North Carolina's pay for legislators is an embarrassment. Some even have to take other jobs just to make ends meet! It's true they don't meet 12 months a year, but think of all the work they have to do after hours -- going to cocktail parties, dinners and sporting events, for example.
How can our great state compete for the best talent when legislators can just cross the line to another state and make thousands more? Did you know starting legislators in Alaska make $50,400 a year, plus a hefty per diem? For goodness' sake, we pay our legislators only $4,000 more than Mississippi!
Do we not value what these people do? How can we find it acceptable that our children are taught about politics from people who make less than sanitation workers? An entry-level legislator has to work for years to see any bump in pay. Why, they have to work their way up all the way to majority or minority leader to get a $3,000 raise. No wonder they don't feel appreciated.
It's true that legislators don't go into this field to get rich. It's their passion for the work; nothing is more rewarding than that moment that they see that light go on in a campaign donor's eyes and they know they've made a connection. That's what it's all about.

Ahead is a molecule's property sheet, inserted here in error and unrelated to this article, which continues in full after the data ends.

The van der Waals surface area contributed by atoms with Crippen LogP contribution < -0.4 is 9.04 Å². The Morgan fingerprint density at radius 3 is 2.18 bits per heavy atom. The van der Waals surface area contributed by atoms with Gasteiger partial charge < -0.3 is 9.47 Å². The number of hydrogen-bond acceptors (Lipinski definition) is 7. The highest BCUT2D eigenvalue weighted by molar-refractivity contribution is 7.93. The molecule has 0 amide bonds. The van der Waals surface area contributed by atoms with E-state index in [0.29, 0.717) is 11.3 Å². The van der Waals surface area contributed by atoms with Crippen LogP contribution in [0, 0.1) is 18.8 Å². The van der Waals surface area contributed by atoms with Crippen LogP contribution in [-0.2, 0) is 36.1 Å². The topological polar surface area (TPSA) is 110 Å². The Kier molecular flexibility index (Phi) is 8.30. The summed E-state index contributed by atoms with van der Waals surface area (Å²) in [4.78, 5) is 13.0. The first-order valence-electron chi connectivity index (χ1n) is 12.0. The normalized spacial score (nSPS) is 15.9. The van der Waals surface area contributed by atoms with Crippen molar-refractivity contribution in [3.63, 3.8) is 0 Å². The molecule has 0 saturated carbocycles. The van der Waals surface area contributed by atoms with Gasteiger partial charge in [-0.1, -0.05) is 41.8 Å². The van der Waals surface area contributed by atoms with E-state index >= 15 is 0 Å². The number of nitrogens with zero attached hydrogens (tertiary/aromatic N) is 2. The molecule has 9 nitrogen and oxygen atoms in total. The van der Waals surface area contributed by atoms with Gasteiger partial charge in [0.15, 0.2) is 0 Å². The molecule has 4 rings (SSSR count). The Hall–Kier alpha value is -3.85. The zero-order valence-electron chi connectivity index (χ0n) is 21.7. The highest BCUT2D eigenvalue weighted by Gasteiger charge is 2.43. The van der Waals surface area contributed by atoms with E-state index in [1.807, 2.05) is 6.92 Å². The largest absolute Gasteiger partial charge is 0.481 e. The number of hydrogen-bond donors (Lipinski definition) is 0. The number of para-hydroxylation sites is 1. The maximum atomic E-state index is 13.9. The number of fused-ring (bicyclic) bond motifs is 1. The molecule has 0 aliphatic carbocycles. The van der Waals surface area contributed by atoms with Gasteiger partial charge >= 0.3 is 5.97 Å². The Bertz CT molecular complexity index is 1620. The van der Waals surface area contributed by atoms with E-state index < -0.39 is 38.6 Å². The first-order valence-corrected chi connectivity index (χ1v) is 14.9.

Still, do they not deserve a living wage, for all they do? Thankfully, there is finally a push being made to do right by the people we entrust our public policies to each day. Rep. Robert Brawley, R-Iredell, is taking a courageous stand: He has proposed a bill that would nearly triple legislators' pay, from $13,951 to $36,000. They would, of course, maintain their expense allowance of $559 a month and their per diem of $104 a day when they are in session.
But with legislators being so vital to our future, we propose an even better approach than across-the-board raises. It includes a menu of options (though some might not go over well with the legislators' union):
- Instead of giving a raise to everyone, we will give a raise only to starting legislators. Those in their first term will get a 5 percent bump, but all others will remain flat.
- Legislators will give up their tenure, er, safe seats. But in return, the top 25 percent of legislators will get a $500 per year pay bump. Speaker Thom Tillis and Senate leader Phil Berger will decide which legislators are among the best 25 percent.
- We don't want to reward the bad legislators, only the good ones. So we will institute a pay-for-performance merit raise structure. Only those legislators whose constituents score well on civics tests will be eligible for a raise.
- Every legislator will get a letter grade from his or her constituents. Those who are awarded A's will get raises. All others will not. This will create incentives for our legislators to do their best.
- Any legislator who earns a Masters in Public Policy will not be awarded extra pay.
-- Taylor Batten